Here at ZSL (Zoological Society of London) our zookeepers spend a lot of time and effort creating and implementing new environmental enrichment and training programmes for our animals which helps provide them with the very best care at ZSL London Zoo and ZSL Whipsnade Zoo.
The animal teams carry out innovative work to ensure our species are provided with a wealth of opportunities to express their natural behaviours.
From custom-designed enclosures to fun and fascinating enrichment activities, you can explore and discover the wide-ranging work our zookeepers carry out to ensure happy and healthy lives for our animals.
Animal training at ZSL
At ZSL we use a variety of training techniques to keep our animals active and engaged, ensuring they feel in control of their environment and the choices they make.
We use positive reinforcement training to encourage our animals to choose between different activities, from entering a crate for transportation, to being weighed. All of these activities allow our zookeepers to ensure we are maintaining the highest standards of animal welfare and help them lead happy and healthy lives.
Zookeepers also use training techniques to allow veterinary staff to carry out a variety of procedures such as health checks, vaccinations and physical examinations. By introducing our animals to these activities with training, it means we can carry them out in a relaxed environment and avoid the use of sedation.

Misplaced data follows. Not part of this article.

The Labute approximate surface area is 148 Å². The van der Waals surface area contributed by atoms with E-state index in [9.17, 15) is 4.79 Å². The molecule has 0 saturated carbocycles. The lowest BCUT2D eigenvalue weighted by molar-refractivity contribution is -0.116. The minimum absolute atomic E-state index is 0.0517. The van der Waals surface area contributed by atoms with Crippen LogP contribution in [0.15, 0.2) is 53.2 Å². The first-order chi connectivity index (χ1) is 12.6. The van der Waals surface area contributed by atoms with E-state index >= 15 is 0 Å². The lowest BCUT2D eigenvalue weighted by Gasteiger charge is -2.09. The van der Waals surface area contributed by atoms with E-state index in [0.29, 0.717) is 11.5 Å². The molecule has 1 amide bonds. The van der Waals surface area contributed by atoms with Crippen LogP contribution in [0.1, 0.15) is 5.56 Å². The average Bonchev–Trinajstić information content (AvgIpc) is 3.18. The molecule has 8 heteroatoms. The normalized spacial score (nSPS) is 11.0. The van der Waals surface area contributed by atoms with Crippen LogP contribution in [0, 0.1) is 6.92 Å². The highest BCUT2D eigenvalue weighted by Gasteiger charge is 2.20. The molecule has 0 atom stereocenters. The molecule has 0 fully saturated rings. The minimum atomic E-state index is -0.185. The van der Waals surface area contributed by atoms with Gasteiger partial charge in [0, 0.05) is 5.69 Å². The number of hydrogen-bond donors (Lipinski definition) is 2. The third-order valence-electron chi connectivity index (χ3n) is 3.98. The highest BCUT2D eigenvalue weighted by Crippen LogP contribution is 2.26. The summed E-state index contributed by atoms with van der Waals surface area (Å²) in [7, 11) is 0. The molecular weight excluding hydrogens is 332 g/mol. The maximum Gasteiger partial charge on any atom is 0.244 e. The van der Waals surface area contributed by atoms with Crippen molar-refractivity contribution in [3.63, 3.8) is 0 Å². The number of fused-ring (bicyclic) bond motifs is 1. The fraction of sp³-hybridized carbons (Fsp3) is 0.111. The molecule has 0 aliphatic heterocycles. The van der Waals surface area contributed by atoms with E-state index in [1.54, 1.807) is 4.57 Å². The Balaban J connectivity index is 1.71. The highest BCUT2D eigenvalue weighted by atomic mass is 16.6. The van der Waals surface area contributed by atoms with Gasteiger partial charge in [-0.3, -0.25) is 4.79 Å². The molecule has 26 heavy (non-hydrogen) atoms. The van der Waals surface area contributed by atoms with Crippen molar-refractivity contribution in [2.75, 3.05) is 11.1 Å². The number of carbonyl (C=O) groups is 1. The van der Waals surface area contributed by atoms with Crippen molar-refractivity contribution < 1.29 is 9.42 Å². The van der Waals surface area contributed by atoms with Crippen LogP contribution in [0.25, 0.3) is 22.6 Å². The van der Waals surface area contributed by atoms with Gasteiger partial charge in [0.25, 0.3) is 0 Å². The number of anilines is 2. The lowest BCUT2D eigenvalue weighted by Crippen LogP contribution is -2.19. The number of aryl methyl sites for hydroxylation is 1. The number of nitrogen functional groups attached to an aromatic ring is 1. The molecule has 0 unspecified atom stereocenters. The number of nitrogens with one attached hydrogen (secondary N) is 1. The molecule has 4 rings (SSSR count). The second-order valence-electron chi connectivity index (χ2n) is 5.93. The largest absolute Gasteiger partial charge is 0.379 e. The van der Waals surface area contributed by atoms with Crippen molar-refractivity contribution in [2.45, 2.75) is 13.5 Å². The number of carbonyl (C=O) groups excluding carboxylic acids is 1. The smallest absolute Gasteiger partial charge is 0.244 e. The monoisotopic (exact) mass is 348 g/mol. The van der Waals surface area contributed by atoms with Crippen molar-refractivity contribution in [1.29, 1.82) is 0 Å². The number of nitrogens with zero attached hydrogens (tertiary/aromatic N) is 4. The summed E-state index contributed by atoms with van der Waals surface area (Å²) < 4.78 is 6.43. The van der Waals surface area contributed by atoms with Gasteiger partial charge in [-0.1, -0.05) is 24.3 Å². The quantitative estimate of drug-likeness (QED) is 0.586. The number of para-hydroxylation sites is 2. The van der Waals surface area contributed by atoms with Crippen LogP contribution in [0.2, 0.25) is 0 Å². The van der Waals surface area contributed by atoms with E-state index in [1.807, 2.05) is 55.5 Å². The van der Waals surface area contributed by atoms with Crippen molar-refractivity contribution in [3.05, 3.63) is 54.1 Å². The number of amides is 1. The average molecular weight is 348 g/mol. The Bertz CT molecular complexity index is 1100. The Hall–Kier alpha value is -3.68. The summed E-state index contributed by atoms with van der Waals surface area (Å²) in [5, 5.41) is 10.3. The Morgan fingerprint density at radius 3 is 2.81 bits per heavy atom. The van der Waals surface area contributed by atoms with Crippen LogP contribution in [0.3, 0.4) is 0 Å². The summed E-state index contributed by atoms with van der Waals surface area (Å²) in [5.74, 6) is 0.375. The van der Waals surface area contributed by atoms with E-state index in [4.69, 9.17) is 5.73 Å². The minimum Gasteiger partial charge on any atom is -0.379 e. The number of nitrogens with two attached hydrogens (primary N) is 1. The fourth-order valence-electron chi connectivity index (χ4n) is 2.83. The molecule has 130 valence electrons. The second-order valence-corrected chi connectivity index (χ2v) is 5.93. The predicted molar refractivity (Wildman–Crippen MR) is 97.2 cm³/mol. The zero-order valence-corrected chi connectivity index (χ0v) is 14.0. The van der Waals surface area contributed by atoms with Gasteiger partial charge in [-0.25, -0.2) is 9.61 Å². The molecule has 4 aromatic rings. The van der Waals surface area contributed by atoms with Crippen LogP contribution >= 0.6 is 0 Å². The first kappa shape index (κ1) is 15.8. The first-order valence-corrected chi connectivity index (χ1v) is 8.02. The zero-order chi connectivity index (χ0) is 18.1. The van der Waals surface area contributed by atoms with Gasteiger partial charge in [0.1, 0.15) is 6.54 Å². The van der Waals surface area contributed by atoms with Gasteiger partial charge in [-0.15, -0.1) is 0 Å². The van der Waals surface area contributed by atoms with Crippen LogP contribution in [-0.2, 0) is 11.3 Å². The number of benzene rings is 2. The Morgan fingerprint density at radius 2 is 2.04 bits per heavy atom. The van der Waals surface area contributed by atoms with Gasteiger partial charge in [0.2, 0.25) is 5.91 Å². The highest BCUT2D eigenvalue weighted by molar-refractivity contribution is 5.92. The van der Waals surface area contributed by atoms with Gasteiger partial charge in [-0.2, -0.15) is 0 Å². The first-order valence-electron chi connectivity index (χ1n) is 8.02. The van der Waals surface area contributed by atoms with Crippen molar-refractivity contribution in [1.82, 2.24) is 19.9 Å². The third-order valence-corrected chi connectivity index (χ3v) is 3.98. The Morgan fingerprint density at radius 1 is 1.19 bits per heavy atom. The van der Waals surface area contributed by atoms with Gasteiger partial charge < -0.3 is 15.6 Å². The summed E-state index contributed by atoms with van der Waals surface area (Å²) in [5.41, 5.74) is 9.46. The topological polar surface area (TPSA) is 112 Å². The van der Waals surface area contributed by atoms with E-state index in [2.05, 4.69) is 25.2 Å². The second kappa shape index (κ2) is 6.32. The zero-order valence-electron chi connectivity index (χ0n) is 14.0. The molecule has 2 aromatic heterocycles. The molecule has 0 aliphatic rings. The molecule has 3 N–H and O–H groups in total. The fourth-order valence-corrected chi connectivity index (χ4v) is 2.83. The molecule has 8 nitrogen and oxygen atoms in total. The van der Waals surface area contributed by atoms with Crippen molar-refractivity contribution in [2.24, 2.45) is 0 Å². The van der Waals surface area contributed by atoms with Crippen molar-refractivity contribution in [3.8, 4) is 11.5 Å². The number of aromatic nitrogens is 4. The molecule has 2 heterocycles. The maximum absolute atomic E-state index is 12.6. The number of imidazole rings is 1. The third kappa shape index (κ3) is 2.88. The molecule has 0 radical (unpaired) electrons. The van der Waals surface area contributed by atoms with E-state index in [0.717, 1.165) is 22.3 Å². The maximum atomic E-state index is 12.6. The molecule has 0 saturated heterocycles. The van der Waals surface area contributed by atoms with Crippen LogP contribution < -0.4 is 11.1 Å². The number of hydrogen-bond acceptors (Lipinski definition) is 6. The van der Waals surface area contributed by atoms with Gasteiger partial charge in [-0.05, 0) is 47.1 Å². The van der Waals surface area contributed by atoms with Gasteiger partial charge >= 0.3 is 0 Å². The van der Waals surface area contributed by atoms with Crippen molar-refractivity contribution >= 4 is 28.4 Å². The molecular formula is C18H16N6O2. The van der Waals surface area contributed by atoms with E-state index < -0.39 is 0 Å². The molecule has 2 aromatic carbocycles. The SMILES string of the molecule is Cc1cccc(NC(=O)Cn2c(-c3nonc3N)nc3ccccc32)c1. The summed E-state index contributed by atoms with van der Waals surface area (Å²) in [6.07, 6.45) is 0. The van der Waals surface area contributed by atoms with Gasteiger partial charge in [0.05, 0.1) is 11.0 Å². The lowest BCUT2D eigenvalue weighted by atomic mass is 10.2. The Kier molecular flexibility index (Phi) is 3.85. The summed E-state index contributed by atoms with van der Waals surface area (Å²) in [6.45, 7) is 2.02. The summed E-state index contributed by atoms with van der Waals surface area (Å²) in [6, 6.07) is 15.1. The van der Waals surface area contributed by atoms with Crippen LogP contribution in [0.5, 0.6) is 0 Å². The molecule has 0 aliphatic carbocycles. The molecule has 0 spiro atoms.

ZSL has been training animals using positive reinforcement for many years and it all started with our natural behaviour demonstrations. ZSL is committed to educating our visitors and inspiring them with the wonders of the animal kingdom. By showing our visitors the animal’s amazing natural behaviours both within the animal’s enclosures or in a display area, we’re enabling visitors to understand how an animal is adapted to its natural environment.
Enrichment at ZSL
Another crucial part of our dedicated animal care at ZSL is behavioural and environmental enrichment.
There are five main areas we consider when thinking about enriching our animals.
Food based enrichment is probably the most commonly used technique, the goal being to prolong feeding times and encourage the animal’s natural feeding behaviours such as foraging or hunting.
Sensory enrichment can be anything that stimulates the senses so taste, smell, touch, sound and sight. Zookeepers are often trying out new spices and perfumes with our big cats to stimulate scent marking behaviours and we even offer some animals mirrors to play with.
Cognitive enrichment is anything that can mentally challenge or stimulate an animal or engage it in a problem solving exercise. This can include teaching them new behaviours using positive reinforcement or puzzles that result in a food reward.
Social enrichment is ensuring the provision of a species appropriate number of animals and pairings in an animal's habitat, and also includes the potential for different species in the same habitat.
Physical enrichment: The last category of enrichment relates to the environment the animal lives in and, like all the other types of enrichment is designed to encourage natural behaviour of the animal. This can be climbing, grazing, swimming, flying…or maybe just sunbathing or having a bath!